We’re excited to welcome one new gallery and seven new artist studios to this year’s Fall Art Tour!
Thornton River Art opened in mid-2020 in Sperryville, VA and is owned by three local artists, Patricia Brennan, Heidi Morf, and Martin Woodard. The gallery features an eclectic collection of local art including fine art, stained glass, mosaics, pottery, weaving, jewelry, metal art, woodworking, and more. It showcases thoughtful and creative gifts to heirloom quality art.
Located right on Main Street across from Before and After Coffeehouse, this gallery might be small but it’s full of an amazing selection of local fine art and crafts.
Jennifer Babcock is an artist, dreamer, thinker, and observer whose creative inspiration springs from her deep connection to the past, the poetry of day-to-day life, and the challenge of being a parent to nine highly individual children. Character and personality are what attract Babcock to her subjects, whether people or household objects, such as the chairs that people live with. In addition to her painting, she is is a photographer, maker of hand-bound books, and a furniture restorer.
Ann Baumgardner shares paintings inspired by scenes that have inspired her over the past months. Each painting represents something special to the artist, whether it be a simple plum on her kitchen counter, the view from her front porch, or the Coronavirus-induced sense of loneliness, fear, and grief for world suffering.
Tim Carrington lives in Washington D.C. and Washington, Virginia. His paintings focus on the experience of landscape — observed, internalized, and inhabited. His landscape paintings, executed in oil, usually begin in plein air and are refined and completed in the studio. Figures placed in landscapes are derived from models, photographs, or characters in master paintings, including some from panels in the Sistine Chapel. When people — in paintings or in life — inhabit a landscape they temporarily alter the surroundings, as they, in turn, internalize certain characteristics of the environment. He is interested in the ways people inhabit and are inhabited by a particular landscape. Meanwhile, unpeopled landscapes generously offer themselves up, at no charge, for observation, appreciation, and memory.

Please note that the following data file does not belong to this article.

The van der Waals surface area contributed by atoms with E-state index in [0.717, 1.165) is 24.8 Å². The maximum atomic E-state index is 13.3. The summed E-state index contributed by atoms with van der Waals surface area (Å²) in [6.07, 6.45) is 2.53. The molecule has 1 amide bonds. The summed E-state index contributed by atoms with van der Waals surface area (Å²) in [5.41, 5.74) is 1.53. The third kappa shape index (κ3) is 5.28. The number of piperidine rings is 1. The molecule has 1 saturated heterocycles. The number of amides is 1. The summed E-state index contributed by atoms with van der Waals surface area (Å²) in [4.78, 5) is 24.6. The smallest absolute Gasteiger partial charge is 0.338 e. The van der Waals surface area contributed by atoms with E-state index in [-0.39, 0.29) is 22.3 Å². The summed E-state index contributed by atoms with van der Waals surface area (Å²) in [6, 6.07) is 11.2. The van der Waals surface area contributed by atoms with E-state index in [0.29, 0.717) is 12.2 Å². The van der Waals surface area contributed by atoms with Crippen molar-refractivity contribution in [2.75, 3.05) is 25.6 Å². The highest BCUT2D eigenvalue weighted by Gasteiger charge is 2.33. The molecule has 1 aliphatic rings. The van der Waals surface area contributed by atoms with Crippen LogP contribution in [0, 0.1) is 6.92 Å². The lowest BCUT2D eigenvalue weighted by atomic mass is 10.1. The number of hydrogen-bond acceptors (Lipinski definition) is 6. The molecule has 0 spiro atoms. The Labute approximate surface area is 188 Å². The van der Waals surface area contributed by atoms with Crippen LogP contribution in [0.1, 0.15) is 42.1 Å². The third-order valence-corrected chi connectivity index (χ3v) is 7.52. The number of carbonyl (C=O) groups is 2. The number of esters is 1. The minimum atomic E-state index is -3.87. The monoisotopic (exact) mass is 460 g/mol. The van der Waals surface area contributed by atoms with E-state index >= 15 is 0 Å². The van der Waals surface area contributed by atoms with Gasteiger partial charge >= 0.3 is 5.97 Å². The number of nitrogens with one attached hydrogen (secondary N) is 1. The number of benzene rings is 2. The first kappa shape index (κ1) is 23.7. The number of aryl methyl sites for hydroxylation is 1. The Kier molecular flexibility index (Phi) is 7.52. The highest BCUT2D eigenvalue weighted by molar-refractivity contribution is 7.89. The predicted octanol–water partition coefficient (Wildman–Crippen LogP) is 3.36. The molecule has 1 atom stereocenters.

While Carol Felix has experimented with calligraphy, both wood and clay sculpture, oil painting, and mural design, she is happiest working at her easel with acrylic paints. She loves the depth of rich, vibrant color and tangible, energetic brush strokes and fine detail that can be achieved with this medium. Felix chooses realism in her technique and style, and yet, there are always some quaint, slightly interpretive liberties taken with perspective that allow her to give her art her own, specific … point of view.
Jason Goldman‘s focus is mainly turned wooden objects ranging from burial urns to salad bowls. He also enjoys making several functional art pieces like furniture to hand-carved eating utensils, and wants people to see and use his work while gaining an appreciation for the natural beauty all around us. Goldman says man has no debt older or deeper than that which he owes to trees and their wood.
See more of Goldman’s work on Instagram.
Carole Pivarnik works abstractly, exploring the layers and intersections that occur within and between natural and human-made environments. Satellite and microscopic imagery, maps, landscapes, digital and organic networks, and the forces that impact environments are her primary inspirations. She mainly works in acrylic on canvas or board, and in gouache on paper. In both cases, Pivarnik’s process is to create many layers of rich color augmented by complex lines and patterns. She uses brushes and other tools, water dripped through wet paint, and sometimes just her hands to apply paint and make marks that build up a “history” in the work.
Cheryl Reisler sculptures reflect her personal journey. In practice, she often steps back and reflects on its shape, color, and texture connecting her with a thought, emotion, a place, or person. Reisler uses both traditional and found materials that enhance the visual effect of the work. Many of the found objects are from jewelry boxes, junk drawers, and forgotten bobbles that she has rediscovered with childlike enthusiasm. Reisler’s figurative work is three-dimensional, tactile, and meant to be viewed and touched from different angles and perspectives. The composition of color, shape, and texture excites and inspires her.
See more of Reisler’s work on her website.